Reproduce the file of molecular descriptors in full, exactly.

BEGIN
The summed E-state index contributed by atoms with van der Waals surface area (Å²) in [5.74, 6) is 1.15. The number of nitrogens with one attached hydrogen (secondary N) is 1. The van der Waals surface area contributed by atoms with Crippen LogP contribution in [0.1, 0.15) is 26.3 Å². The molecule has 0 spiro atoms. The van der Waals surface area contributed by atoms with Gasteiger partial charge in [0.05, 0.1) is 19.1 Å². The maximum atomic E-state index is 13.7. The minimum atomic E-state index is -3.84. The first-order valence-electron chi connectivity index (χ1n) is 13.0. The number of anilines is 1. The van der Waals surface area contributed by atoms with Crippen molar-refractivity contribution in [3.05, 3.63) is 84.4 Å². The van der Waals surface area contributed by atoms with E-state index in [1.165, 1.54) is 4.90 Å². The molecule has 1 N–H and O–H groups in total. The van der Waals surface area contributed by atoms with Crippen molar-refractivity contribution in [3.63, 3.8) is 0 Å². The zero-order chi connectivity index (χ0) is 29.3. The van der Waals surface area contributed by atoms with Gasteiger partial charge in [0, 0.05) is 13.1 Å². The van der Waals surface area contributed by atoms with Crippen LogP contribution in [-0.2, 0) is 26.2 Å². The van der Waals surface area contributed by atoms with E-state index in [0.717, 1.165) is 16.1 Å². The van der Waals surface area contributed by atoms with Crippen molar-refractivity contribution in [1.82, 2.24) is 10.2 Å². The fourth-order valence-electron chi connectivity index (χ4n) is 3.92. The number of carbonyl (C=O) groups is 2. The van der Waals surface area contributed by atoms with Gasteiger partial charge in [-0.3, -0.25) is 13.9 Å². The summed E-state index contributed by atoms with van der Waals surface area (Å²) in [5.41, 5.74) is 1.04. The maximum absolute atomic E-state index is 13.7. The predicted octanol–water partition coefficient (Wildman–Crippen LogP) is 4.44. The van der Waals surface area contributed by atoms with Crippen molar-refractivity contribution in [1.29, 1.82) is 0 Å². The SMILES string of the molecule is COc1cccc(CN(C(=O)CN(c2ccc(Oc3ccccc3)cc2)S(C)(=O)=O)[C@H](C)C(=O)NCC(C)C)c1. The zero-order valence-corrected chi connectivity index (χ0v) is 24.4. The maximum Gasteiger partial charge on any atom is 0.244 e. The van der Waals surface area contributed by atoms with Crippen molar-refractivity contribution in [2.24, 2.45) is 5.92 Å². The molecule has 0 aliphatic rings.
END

The summed E-state index contributed by atoms with van der Waals surface area (Å²) in [5.74, 6) is 1.15. The number of nitrogens with one attached hydrogen (secondary N) is 1. The van der Waals surface area contributed by atoms with Crippen LogP contribution in [0.1, 0.15) is 26.3 Å². The molecule has 0 spiro atoms. The van der Waals surface area contributed by atoms with Gasteiger partial charge in [0.05, 0.1) is 19.1 Å². The maximum atomic E-state index is 13.7. The minimum atomic E-state index is -3.84. The first-order valence-electron chi connectivity index (χ1n) is 13.0. The number of anilines is 1. The van der Waals surface area contributed by atoms with Crippen molar-refractivity contribution in [3.05, 3.63) is 84.4 Å². The van der Waals surface area contributed by atoms with E-state index in [1.165, 1.54) is 4.90 Å². The molecule has 1 N–H and O–H groups in total. The van der Waals surface area contributed by atoms with Crippen molar-refractivity contribution in [3.63, 3.8) is 0 Å². The zero-order chi connectivity index (χ0) is 29.3. The van der Waals surface area contributed by atoms with Gasteiger partial charge in [0, 0.05) is 13.1 Å². The van der Waals surface area contributed by atoms with Crippen LogP contribution in [-0.2, 0) is 26.2 Å². The van der Waals surface area contributed by atoms with E-state index in [0.717, 1.165) is 16.1 Å². The van der Waals surface area contributed by atoms with Crippen molar-refractivity contribution in [1.82, 2.24) is 10.2 Å². The fourth-order valence-electron chi connectivity index (χ4n) is 3.92. The number of carbonyl (C=O) groups is 2. The van der Waals surface area contributed by atoms with Gasteiger partial charge in [-0.3, -0.25) is 13.9 Å². The summed E-state index contributed by atoms with van der Waals surface area (Å²) in [5.41, 5.74) is 1.04. The maximum absolute atomic E-state index is 13.7. The predicted octanol–water partition coefficient (Wildman–Crippen LogP) is 4.44. The van der Waals surface area contributed by atoms with Crippen molar-refractivity contribution in [1.29, 1.82) is 0 Å². The SMILES string of the molecule is COc1cccc(CN(C(=O)CN(c2ccc(Oc3ccccc3)cc2)S(C)(=O)=O)[C@H](C)C(=O)NCC(C)C)c1. The zero-order valence-corrected chi connectivity index (χ0v) is 24.4. The maximum Gasteiger partial charge on any atom is 0.244 e. The van der Waals surface area contributed by atoms with Crippen molar-refractivity contribution in [2.24, 2.45) is 5.92 Å². The molecule has 0 aliphatic rings.